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date: 25 August 2019


  • Sandra Jean Graham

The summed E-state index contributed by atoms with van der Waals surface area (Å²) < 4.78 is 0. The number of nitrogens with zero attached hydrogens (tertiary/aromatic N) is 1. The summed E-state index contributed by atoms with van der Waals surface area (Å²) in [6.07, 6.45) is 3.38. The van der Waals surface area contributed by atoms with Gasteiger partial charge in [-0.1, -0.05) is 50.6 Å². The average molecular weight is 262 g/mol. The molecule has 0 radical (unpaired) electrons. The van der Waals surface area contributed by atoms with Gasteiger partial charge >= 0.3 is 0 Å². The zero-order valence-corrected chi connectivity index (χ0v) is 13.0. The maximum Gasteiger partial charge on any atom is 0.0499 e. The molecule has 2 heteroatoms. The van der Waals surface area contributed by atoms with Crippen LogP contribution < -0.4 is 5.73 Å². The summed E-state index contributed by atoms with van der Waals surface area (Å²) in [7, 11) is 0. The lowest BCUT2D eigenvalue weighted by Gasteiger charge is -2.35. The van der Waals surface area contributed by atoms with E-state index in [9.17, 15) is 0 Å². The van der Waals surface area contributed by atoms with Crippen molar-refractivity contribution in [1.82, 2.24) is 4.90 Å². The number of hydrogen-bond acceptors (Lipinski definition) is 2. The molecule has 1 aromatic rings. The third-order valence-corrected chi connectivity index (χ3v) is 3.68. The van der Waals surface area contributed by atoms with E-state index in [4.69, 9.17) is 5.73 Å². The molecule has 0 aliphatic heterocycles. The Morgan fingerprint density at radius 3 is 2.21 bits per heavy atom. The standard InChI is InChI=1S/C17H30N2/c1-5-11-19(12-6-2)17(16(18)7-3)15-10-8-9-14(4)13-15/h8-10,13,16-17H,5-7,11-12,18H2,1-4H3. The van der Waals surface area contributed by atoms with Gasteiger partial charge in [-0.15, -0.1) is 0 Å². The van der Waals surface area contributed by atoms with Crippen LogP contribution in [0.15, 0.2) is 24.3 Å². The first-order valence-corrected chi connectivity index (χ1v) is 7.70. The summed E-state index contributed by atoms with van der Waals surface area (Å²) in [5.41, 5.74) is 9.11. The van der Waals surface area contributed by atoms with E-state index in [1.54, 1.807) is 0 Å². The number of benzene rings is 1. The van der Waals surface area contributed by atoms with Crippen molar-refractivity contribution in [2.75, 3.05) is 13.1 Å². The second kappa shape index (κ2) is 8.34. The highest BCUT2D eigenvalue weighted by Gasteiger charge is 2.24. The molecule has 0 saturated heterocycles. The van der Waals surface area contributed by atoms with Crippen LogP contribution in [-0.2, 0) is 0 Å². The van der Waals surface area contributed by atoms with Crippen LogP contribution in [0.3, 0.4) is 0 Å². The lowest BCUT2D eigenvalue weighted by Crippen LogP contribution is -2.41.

From the mid-1830s through the Civil War, abolitionists systematically deployed songs as spiritual weaponry in the fight to eradicate slavery in the United States. Although anti-slavery sentiment was apparent as early as the 1680s, among the Quakers and Mennonites, and gained momentum as anti-slavery legislation was gradually enacted in the North, music became central to the movement only when anti-slavery societies proliferated in the 1830s. With slavery virtually eliminated in the northern states, William Lloyd Garrison engaged northern white abolitionists and African Americans in agitating for slavery’s complete and immediate end, using poetry and music to intensify the evangelical theology and fervor of this moralist crusade. In 1834 he compiled the first anti-slavery songster, A Selection of Anti-Slavery Hymns. To be sung at meetings of the American Anti-Slavery Society (founded by Garrison in 1833) and at monthly Concerts of Prayer, the hymns united formal poetry by white authors with a suggested classic hymn tune (such as “Old Hundred” or “Italian Hymn”). The last hymn in the collection was an exception: written in the voice of a slave, it was topical—decrying repatriation to Africa—and was assigned a popular rather than a sacred tune (John Payne Howard’s “Sweet Home,” ...

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